Student Wellbeing Services
Counselling and Mental Health Service
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Our mood naturally varies over time and from day to day and everyone gets down sometimes. We may say that we are 'down', 'fed up', or 'feeling under the weather'; we may get disheartened about something that happens or when things don't go the way we would have liked. Although people often say 'I'm depressed' to mean these things, this would not usually be what is called clinical depression and is simply part of the normal ups and downs of life. Some people naturally experience frequent mood changes, while others have a relatively stable equilibrium.
Similarly, if we suffer a major loss, we readily understand that it is normal to grieve. Although some of the emotions we feel when we are bereaved appear similar to depression, grieving is a natural and ultimately healing process. Sometimes, though, past losses which were not fully mourned at the time may later resurface and present as depression much later.
Put simply, the distinction between feeling 'down' and being depressed is one of both degree and duration; i.e. low mood becomes problematic when it is frequent, persistent and begins to affect our work, relationships, social activities and self-esteem. Depression includes a persistent low mood and loss of interest or pleasure in life - it also commonly involves:
a change in eating, weight and/or sleep patterns
reduced energy levels and reduced physical activity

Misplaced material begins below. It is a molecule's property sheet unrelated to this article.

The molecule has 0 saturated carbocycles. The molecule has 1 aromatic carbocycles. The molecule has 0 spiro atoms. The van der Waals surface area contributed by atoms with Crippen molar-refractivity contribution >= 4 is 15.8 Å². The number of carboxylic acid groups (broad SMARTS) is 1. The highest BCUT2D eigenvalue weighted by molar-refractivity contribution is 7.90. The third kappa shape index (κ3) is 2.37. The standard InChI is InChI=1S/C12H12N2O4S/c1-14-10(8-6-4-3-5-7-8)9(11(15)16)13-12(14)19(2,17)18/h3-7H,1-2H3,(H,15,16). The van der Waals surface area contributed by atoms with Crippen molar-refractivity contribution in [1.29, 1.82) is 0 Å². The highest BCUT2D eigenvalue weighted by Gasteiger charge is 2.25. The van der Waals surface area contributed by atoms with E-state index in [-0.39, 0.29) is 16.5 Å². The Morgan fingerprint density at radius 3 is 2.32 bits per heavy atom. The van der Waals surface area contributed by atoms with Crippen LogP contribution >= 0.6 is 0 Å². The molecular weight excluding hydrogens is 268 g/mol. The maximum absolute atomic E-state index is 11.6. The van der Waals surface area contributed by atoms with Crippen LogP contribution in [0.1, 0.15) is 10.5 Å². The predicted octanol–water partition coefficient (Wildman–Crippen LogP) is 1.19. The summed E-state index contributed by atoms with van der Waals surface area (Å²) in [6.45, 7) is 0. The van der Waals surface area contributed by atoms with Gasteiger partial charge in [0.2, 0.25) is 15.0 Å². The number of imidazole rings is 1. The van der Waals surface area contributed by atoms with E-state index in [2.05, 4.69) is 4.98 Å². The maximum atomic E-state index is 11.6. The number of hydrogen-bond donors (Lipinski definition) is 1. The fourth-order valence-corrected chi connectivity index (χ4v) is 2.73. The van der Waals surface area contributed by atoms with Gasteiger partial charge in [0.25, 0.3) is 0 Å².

negative thoughts and beliefs about self, others and the world
avoiding other people and withdrawing into one's room
feelings of worthlessness or hopelessness
loss of interest, enthusiasm and enjoyment
reduced sex drive
feeling irritable and short-tempered, or tearful
being unable to continue as usual with work and interests, maybe because you feel listless, or 'can't be bothered', or things feel pointless
the future may seem bleak or hopeless, or feel that it just not worth going on, or think about suicide.
Please note that we may feel some of the above for reasons other than depression, or even several together for a brief while , without this being of major concern. Someone who is depressed will experience a number of these changes persisting for quite some time.
Nonetheless, depression is very common - it affects people of all ages and backgrounds and is one of the most common reasons for people seeking help from counsellors or doctors.
Often depression is a response to events or circumstances that are felt to be deeply troublesome or distressing, or which seem to threaten our personal identity. Usually these circumstances seem too hard or even impossible to change. There can be a sense of powerlessness, hopelessness and an all-pervasive gloom.
However, sometimes people seem to get depressed for no obvious reason. In these cases, it may be that something that hurt deeply some time ago (even years ago) begins to surface now. Although this is perplexing and just as distressing, this process is not uncommon. Sometimes, though, the onset of depression seems to be caused by nothing in particular and can be the result of chemical or hormonal changes affecting our body.
It is understandable to feel down for a while after something upsetting has happened, like the end of a relationship or feeling disappointed that you have not done as well as you would have liked. Usually this disappointment passes with time, and people find that they can come to terms with what has happened and start to look forward to the future in a more positive way. However, if the low mood is frequent or persists, or seems so severe that it affects your ability to function normally, it is time to seek out some help.